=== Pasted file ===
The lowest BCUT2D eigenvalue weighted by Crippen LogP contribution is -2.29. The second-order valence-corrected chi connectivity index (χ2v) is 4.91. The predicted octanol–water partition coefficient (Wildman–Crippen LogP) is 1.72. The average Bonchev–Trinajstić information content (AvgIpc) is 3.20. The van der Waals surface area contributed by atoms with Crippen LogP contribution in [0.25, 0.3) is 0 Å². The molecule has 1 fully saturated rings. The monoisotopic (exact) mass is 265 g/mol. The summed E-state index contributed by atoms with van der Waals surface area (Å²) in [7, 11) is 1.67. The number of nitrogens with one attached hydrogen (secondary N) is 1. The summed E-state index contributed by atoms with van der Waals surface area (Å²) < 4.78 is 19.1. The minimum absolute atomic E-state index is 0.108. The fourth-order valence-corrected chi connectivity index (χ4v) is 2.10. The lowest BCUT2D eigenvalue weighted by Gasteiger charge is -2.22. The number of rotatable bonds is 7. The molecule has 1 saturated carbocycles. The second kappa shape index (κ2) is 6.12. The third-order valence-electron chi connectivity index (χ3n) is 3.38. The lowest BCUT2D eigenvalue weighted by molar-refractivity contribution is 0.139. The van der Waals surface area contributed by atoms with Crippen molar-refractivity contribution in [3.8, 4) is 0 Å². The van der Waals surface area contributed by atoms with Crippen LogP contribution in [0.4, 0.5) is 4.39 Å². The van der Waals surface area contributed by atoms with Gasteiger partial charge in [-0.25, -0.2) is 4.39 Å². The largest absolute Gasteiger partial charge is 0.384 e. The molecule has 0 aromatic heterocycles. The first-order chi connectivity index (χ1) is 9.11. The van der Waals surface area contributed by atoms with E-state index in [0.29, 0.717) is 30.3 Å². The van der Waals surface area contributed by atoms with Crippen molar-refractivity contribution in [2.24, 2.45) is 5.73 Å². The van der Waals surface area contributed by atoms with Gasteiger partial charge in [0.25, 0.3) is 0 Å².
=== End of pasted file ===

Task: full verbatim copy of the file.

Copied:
The lowest BCUT2D eigenvalue weighted by Crippen LogP contribution is -2.29. The second-order valence-corrected chi connectivity index (χ2v) is 4.91. The predicted octanol–water partition coefficient (Wildman–Crippen LogP) is 1.72. The average Bonchev–Trinajstić information content (AvgIpc) is 3.20. The van der Waals surface area contributed by atoms with Crippen LogP contribution in [0.25, 0.3) is 0 Å². The molecule has 1 fully saturated rings. The monoisotopic (exact) mass is 265 g/mol. The summed E-state index contributed by atoms with van der Waals surface area (Å²) in [7, 11) is 1.67. The number of nitrogens with one attached hydrogen (secondary N) is 1. The summed E-state index contributed by atoms with van der Waals surface area (Å²) < 4.78 is 19.1. The minimum absolute atomic E-state index is 0.108. The fourth-order valence-corrected chi connectivity index (χ4v) is 2.10. The lowest BCUT2D eigenvalue weighted by Gasteiger charge is -2.22. The number of rotatable bonds is 7. The molecule has 1 saturated carbocycles. The second kappa shape index (κ2) is 6.12. The third-order valence-electron chi connectivity index (χ3n) is 3.38. The lowest BCUT2D eigenvalue weighted by molar-refractivity contribution is 0.139. The van der Waals surface area contributed by atoms with Crippen molar-refractivity contribution in [3.8, 4) is 0 Å². The van der Waals surface area contributed by atoms with Crippen LogP contribution in [0.4, 0.5) is 4.39 Å². The van der Waals surface area contributed by atoms with Gasteiger partial charge in [-0.25, -0.2) is 4.39 Å². The largest absolute Gasteiger partial charge is 0.384 e. The molecule has 0 aromatic heterocycles. The first-order chi connectivity index (χ1) is 9.11. The van der Waals surface area contributed by atoms with E-state index in [0.29, 0.717) is 30.3 Å². The van der Waals surface area contributed by atoms with Crippen molar-refractivity contribution in [2.24, 2.45) is 5.73 Å². The van der Waals surface area contributed by atoms with Gasteiger partial charge in [0.25, 0.3) is 0 Å².